— — — — — — — — — — —

Taking all of this into account, I want to look at how he treats a particular span of history. Is this an example of misreading, misinterpretation, or misrepresentation? Sowell writes,

Too many other observers, including some academic scholars, reason as if intentions automatically translate directly into outcomes. Thus, in his book The Declining Significance of Race, sociologist William Julius Wilson pointed out the various organized ways in which white Southern landowners and employers in the post-Civil-War South sought to keep down the earnings of black workers and black sharecroppers. But there was no reference in that book to empirical evidence on how those intentions actually turned out — in other words, on “what emerges,” as Engels put it.

What does Wilson actually say in the cited passages (Sowell breaks these up as pp52–53, 54–55, and 59)?

In an argument quite similar to that advanced by Oliver C. Cox in 1948, the Marxist scholar Baran and Sweezy gloss over the mass of historical data with the less than definitive statement that “when Negroes tried to take advantage of their legal freedom to organize along with poor whites in the Populist movement, the planters answered with violence and the Jim Crow system of legalized segregation.” As far as the postbellum period is concerned, only if we focus on the period immediately following the Civil War (the period prior to Reconstruction), can we attribute institutionalized racial inequality solely to the planter class. Initial legislation to restrict and control the black population was not generated by white workers, although they were indeed quite concerned about black competition, but by southern planters and their business and political allies.

Immediately following the Civil War, white supremacy, virtually unchallenged during the period of slavery, appeared to be in serious jeopardy. Slaves had been liberated and some were armed. Not only were fears expressed about blacks becoming full citizens and receiving equal political and civil rights, but there was even talk of blacks dividing up the plantation estates. “This was not only competition,” states historian C. Vann Woodward, “it looked to many whites like a takeover.” More fundamentally, the ruling economic elite was frightened because the southern economy was on the verge o total collapse without slave labor. For the ruling elite, “black freedom” signified not only a threat to white supremacy but also meant the loss of a guaranteed cheap and controlled labor supply for the plantations.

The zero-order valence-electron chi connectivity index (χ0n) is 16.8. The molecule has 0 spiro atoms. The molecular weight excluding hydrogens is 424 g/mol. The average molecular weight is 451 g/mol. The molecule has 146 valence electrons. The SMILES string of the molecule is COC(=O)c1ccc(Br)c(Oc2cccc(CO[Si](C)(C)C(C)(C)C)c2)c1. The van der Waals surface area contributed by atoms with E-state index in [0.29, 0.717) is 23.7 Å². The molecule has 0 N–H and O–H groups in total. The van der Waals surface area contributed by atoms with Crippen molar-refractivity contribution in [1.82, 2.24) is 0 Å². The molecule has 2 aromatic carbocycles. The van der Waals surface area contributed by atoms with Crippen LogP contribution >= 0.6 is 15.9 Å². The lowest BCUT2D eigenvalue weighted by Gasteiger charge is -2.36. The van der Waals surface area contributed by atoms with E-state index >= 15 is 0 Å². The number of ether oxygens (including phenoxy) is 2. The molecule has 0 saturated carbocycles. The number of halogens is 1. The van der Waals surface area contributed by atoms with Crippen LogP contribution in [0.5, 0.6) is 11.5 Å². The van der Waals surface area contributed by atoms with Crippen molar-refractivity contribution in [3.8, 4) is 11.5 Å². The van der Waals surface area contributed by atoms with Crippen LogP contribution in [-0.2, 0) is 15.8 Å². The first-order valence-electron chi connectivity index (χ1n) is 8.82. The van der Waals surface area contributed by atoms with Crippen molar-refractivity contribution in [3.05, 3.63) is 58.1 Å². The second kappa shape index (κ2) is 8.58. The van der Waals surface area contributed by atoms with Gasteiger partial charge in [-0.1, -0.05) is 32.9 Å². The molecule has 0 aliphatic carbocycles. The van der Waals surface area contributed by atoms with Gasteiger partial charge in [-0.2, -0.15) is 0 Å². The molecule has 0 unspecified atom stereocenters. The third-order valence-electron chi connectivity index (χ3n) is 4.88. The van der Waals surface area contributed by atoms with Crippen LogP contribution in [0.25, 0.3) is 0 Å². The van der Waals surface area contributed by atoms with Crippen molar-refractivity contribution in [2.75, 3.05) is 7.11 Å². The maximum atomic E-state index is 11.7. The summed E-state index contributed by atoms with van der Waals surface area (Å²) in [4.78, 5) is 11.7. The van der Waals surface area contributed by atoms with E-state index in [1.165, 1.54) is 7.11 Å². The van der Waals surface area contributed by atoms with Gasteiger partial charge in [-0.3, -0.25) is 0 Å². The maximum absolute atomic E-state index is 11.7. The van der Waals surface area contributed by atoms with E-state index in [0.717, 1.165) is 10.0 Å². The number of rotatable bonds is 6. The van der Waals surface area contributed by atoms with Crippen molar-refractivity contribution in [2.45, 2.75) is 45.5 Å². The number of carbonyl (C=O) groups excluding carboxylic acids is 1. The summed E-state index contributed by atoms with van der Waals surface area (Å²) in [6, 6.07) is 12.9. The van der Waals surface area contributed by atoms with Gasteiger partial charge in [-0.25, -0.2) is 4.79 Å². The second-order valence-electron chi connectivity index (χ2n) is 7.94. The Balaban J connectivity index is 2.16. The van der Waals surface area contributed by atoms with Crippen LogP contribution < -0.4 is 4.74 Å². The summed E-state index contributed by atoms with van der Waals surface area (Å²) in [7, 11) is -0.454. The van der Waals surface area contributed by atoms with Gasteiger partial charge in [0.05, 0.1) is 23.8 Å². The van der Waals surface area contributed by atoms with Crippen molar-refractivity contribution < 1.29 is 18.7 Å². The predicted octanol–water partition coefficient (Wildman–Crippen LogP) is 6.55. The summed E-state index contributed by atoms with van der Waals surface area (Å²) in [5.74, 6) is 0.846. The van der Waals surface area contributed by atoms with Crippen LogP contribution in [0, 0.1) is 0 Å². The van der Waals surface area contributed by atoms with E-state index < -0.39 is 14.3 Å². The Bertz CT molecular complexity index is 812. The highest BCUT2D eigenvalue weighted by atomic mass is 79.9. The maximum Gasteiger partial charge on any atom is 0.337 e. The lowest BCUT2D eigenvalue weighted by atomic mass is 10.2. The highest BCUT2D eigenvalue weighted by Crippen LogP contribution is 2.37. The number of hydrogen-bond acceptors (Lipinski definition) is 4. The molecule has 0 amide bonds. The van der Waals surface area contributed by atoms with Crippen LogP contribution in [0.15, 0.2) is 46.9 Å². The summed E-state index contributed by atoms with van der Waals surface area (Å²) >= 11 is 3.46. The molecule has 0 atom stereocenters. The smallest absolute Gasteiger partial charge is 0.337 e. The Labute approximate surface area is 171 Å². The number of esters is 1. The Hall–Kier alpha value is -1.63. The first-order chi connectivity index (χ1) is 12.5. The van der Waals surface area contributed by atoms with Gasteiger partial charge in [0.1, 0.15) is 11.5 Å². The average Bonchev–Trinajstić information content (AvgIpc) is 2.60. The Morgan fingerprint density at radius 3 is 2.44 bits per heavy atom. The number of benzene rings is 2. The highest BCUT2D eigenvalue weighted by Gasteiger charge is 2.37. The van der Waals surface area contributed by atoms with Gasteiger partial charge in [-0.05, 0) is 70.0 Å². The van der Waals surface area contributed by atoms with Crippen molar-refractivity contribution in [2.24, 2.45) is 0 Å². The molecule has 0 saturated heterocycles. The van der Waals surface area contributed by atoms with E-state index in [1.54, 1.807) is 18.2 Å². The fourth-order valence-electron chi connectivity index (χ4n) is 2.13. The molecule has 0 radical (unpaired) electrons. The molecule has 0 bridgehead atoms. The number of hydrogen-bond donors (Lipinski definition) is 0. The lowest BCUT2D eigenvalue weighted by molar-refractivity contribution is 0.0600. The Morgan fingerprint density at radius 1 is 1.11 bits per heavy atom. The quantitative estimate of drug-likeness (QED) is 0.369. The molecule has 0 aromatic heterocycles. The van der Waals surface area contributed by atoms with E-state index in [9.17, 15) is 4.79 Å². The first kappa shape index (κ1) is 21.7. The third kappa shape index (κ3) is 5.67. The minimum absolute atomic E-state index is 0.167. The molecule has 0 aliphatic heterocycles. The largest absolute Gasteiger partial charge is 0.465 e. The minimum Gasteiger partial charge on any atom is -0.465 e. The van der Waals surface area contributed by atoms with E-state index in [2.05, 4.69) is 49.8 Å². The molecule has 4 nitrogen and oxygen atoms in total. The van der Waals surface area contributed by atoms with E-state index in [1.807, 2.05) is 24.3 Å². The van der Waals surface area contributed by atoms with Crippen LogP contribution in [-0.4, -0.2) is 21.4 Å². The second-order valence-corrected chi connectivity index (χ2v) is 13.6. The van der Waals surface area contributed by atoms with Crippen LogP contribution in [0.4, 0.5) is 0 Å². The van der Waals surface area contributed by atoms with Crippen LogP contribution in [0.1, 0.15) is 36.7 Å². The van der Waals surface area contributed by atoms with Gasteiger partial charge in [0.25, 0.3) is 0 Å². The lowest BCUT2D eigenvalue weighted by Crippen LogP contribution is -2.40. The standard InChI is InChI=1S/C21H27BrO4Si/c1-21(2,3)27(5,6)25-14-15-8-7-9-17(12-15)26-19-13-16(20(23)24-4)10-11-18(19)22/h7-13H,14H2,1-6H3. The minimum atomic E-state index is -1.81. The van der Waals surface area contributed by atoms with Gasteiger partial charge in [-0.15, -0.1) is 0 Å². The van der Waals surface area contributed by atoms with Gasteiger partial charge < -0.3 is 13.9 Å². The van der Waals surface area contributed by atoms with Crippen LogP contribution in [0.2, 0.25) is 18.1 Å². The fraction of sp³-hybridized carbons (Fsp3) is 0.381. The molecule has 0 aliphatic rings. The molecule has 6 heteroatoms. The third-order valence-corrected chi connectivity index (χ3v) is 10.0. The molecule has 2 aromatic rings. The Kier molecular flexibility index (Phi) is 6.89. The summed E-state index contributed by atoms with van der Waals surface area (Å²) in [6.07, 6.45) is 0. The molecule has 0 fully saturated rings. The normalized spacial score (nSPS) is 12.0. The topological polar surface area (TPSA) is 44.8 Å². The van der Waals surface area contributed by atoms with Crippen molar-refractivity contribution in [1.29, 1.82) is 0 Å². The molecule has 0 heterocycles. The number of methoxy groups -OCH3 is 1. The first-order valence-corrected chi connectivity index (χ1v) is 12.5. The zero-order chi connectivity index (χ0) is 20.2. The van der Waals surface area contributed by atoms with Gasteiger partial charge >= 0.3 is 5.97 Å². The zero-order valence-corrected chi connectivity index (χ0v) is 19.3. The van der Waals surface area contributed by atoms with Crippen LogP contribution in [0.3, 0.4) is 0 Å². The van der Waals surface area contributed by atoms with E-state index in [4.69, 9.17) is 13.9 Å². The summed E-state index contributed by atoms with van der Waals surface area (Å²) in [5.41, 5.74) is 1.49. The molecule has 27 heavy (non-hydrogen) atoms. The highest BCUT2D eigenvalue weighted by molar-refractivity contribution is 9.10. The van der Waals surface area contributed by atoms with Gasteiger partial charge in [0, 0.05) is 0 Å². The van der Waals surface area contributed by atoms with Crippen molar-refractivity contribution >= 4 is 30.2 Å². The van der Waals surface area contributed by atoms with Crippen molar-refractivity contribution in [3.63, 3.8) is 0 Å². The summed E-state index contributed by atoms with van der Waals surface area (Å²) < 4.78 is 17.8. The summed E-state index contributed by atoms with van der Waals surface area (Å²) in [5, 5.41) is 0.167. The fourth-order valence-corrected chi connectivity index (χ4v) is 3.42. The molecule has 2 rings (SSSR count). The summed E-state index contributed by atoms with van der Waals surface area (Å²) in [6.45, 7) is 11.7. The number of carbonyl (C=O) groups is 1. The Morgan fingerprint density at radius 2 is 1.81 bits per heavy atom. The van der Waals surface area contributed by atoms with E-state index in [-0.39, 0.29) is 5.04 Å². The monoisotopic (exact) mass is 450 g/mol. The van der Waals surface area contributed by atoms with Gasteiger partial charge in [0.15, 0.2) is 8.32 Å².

In 1865–66, southern legislatures, still controlled by business and planter groups, were given freedom by Presidents Lincoln and Johnson to devise ways to resolve the problems created by an economy no longer based on slave labor. The legislatures promptly passed a series of discriminatory laws known as the Black Codes. Although the provisions of the codes varied from state to state, one of their primary objectives was to insure an adequate and cheap labor supply for the plantations. Woodward informs us that the “Black Codes of 1865–66 were mainly concerned with forced labor and police laws to get the freedman back to the fields under control.” Those blacks without a permanent residence or who were unemployed were classified as vagrants and could be arrested and/or fined, and, if incapable of paying, were bound out to plantations under labor contracts. As a substitute for the social controls of slavery, the codes also restricted black movement, denied blacks political and legal rights, and in some states provided for segregation of certain public facilities.